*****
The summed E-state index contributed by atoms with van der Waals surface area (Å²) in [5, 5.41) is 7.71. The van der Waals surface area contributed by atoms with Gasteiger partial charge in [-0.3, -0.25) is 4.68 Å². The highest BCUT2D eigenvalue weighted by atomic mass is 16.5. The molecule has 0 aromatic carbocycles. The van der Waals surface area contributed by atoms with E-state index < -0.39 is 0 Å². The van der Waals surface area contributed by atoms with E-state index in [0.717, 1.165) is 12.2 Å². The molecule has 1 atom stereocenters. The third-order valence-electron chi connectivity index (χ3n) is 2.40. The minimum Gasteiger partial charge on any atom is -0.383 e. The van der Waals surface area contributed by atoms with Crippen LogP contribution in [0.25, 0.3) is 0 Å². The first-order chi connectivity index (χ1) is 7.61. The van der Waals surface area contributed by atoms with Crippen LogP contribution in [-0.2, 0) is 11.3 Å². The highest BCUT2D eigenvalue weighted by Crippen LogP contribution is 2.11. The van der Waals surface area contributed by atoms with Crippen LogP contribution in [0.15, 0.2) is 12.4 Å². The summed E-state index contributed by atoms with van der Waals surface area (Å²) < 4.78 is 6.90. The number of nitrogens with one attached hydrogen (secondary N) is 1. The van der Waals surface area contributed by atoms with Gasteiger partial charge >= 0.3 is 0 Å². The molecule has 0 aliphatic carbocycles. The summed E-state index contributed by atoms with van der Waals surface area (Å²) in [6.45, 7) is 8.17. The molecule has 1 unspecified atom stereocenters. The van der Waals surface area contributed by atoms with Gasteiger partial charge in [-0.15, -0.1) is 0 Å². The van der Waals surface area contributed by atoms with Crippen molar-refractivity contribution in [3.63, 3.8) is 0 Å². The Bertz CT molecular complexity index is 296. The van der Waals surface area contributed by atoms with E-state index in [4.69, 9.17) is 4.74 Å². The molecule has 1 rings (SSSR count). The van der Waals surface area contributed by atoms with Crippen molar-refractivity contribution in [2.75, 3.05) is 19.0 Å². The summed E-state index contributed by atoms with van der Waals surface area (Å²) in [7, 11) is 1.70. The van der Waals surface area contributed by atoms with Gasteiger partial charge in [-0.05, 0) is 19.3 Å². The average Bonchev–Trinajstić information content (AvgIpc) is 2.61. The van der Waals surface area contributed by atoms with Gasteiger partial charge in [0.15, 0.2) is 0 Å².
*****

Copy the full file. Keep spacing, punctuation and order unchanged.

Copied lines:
The summed E-state index contributed by atoms with van der Waals surface area (Å²) in [5, 5.41) is 7.71. The van der Waals surface area contributed by atoms with Gasteiger partial charge in [-0.3, -0.25) is 4.68 Å². The highest BCUT2D eigenvalue weighted by atomic mass is 16.5. The molecule has 0 aromatic carbocycles. The van der Waals surface area contributed by atoms with E-state index < -0.39 is 0 Å². The van der Waals surface area contributed by atoms with E-state index in [0.717, 1.165) is 12.2 Å². The molecule has 1 atom stereocenters. The third-order valence-electron chi connectivity index (χ3n) is 2.40. The minimum Gasteiger partial charge on any atom is -0.383 e. The van der Waals surface area contributed by atoms with Crippen LogP contribution in [0.25, 0.3) is 0 Å². The first-order chi connectivity index (χ1) is 7.61. The van der Waals surface area contributed by atoms with Crippen LogP contribution in [-0.2, 0) is 11.3 Å². The highest BCUT2D eigenvalue weighted by Crippen LogP contribution is 2.11. The van der Waals surface area contributed by atoms with Crippen LogP contribution in [0.15, 0.2) is 12.4 Å². The summed E-state index contributed by atoms with van der Waals surface area (Å²) < 4.78 is 6.90. The number of nitrogens with one attached hydrogen (secondary N) is 1. The van der Waals surface area contributed by atoms with Gasteiger partial charge >= 0.3 is 0 Å². The molecule has 0 aliphatic carbocycles. The summed E-state index contributed by atoms with van der Waals surface area (Å²) in [6.45, 7) is 8.17. The molecule has 1 unspecified atom stereocenters. The van der Waals surface area contributed by atoms with Gasteiger partial charge in [-0.15, -0.1) is 0 Å². The van der Waals surface area contributed by atoms with Crippen molar-refractivity contribution in [3.63, 3.8) is 0 Å². The Bertz CT molecular complexity index is 296. The van der Waals surface area contributed by atoms with E-state index in [4.69, 9.17) is 4.74 Å². The molecule has 1 rings (SSSR count). The van der Waals surface area contributed by atoms with Crippen molar-refractivity contribution in [2.75, 3.05) is 19.0 Å². The summed E-state index contributed by atoms with van der Waals surface area (Å²) in [7, 11) is 1.70. The van der Waals surface area contributed by atoms with Gasteiger partial charge in [-0.05, 0) is 19.3 Å². The average Bonchev–Trinajstić information content (AvgIpc) is 2.61. The van der Waals surface area contributed by atoms with Gasteiger partial charge in [0.15, 0.2) is 0 Å².